3. adslmax says:

    Look like Openreach can’t be bother to roll out FTTP in Shropshire (including Telford & Wrekin) shame on you BT

    1. Meadmodj says:

      With OR now committing to 20m there is a high likely hood OR will rollout, just not yet. OR has pockets of FTTP in the area (mainly New Build) but FoD is available.
      Most of Telford is covered by VM with high market share.
      You have Altnets already present such as Exascale specially to the north of Telford.
      Non commercial will be part of the Out/In procurement.

      Doesn’t sound too bad

    2. adslmax says:


      Virgin Media are awful service and high cost! We all rather to have openreach FTTP. As for Exascale they are very limit in Telford only around businesses area in Hortonwood.

    3. GNewton says:

      “FoD is available”

      This is a common myth still believed by many. FTTPoD for all intense and purposes is a dead product. Only a very limited total number of FTTPoD orders are accepted per year, and order fulfillment often take more than a year. And it is a hopelessly overprice product, in most cases there are better alternatives.

      The basic idea of extending fibre from cabinets to the premises was good, and this feature was even promised by some early BDUK projects (Wales?), but it never took off.

    4. Fastman says:

      ASDL Max openreach is a commercial operator and makes a commercial decision to spends its money where it makes a return on its commercial investment

      if you want it tyhat bad you could do a CFP in your community

      surprise surprise Telford and Wrekin is not the centr of the universe

  4. NGA for all says:

    Is BT expected to identify the 3.2m rural premises by 2025 (or 7m by 2031) now incentivised by Ofcom so these are deducted from what are mostly premises with FTTC available? Apart from the cabinet all other elements of the subsidised FTTC upgrades are ‘gigabit’ capable.
    It will be interesting to see how this pans out as the incremental demand for >30-80Mbs is not proven and neither is the incremental CVA to justify a subsidy. There is no indication in this or the earlier Cumbrian or Essex consultations that those so far excluded from any upgrade will be prioritised?

    1. Mark Jackson says:

      They have said that priority will be given to sub-30Mbps areas, albeit not to the exclusion of all else.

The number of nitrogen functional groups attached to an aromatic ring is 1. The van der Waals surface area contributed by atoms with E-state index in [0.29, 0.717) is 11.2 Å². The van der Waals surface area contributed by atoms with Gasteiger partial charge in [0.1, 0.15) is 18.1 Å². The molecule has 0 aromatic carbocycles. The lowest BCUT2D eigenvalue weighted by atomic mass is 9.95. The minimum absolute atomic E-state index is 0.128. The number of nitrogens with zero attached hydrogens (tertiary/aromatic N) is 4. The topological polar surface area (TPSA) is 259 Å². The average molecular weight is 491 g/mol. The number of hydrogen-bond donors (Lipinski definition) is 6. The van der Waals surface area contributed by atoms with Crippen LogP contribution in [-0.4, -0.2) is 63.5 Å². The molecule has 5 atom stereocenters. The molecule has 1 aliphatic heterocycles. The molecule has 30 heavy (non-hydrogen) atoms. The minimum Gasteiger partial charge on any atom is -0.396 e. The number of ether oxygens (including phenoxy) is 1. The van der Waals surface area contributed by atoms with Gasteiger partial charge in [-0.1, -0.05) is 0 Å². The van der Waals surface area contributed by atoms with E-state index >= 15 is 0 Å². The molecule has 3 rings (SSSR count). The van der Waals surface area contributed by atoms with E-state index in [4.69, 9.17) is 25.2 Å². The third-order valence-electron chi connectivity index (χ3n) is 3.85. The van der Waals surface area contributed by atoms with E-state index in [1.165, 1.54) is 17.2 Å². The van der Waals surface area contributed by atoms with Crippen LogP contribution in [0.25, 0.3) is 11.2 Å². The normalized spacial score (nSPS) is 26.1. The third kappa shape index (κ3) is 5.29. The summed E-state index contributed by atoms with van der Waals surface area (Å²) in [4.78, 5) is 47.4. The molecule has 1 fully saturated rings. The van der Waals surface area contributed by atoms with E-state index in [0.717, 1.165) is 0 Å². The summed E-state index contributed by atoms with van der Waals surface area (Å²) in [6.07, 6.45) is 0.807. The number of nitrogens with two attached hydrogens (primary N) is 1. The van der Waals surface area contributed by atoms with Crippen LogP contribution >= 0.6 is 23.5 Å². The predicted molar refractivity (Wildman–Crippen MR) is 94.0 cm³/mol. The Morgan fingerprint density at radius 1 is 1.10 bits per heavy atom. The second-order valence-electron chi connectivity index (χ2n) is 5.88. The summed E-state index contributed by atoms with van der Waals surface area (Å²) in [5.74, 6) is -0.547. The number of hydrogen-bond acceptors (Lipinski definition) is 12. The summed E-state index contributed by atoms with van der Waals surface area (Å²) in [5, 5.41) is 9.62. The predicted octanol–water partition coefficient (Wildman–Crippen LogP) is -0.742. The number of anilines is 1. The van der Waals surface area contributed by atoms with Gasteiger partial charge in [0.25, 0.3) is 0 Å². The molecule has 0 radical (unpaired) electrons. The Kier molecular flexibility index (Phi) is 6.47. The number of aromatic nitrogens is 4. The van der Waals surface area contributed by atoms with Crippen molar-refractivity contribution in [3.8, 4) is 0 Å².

2. NGA for all says:

      No prioritisation exists in the consultation papers so far. Unless those postcodes are identified there is no prioritisation and the initial funding actually allocated will only cover a fraction of what is being proposed.

    3. Meadmodj says:

      This will inevitably be driven by the Government’s objective of meeting their 85% target of “Gigabit capable” premises by March 2026. Although they still need to address USO and the current BDUK projects I suspect they will be looking for the maximum number covered in the procurements as they know the net increases in commercial areas will be subject to significant overbuild both FTTP/FTTP and FTTP/HFC, especially the latter.

    4. NGA for all says:

      @meadmoj – BDUK in the last reported six months of superfast delivered 9k rural premises a month of ‘gigabit-capable’ with 438k premises or 3.7 years worth of work under contract yet to be delivered.

      The BT/Ofcom 3.2m rural premise upgrades equates to ~50k a month rural premises until 2025-26 with more to come to 2031 7m forecast.

      There may not be a problem to solve apart from the extremities of the English counties.

      BT could quite reasonably state that under the 3.2m agreement that half of the 20% (6m) will be done but we cannot tell you which half and all can be done by 2031 but the bits BDUK are struggling to currently struggling to finish.

      This will drag on as Government do not have access to £5bn but £1.2bn which is less than the 2012 budget.

      Overbuilding what has already been subsidised in problematic. If BT lose they will point to the 3.2m agreement being undermined. If alt-nets lose they will point to the ££millions raised to challenge BT who already has an agreement with Ofcom.

  5. Dan says:

    Hi all,

    Can anyone tell me if this scheme would benefit our neighbourhood? We all have EOL lines, we’re surrounded by FTTC, but we aren’t on the BTOR future plans site. We do have access to VM, so would this mean we’re not eligible? We’re covered by the after phase 2 works I think.

  6. serval says:

    Finally it appears the Government is starting its Election Promise of “100% Gigabit Broadband Coverage”
    >the target is lowered to 95%
    Every time….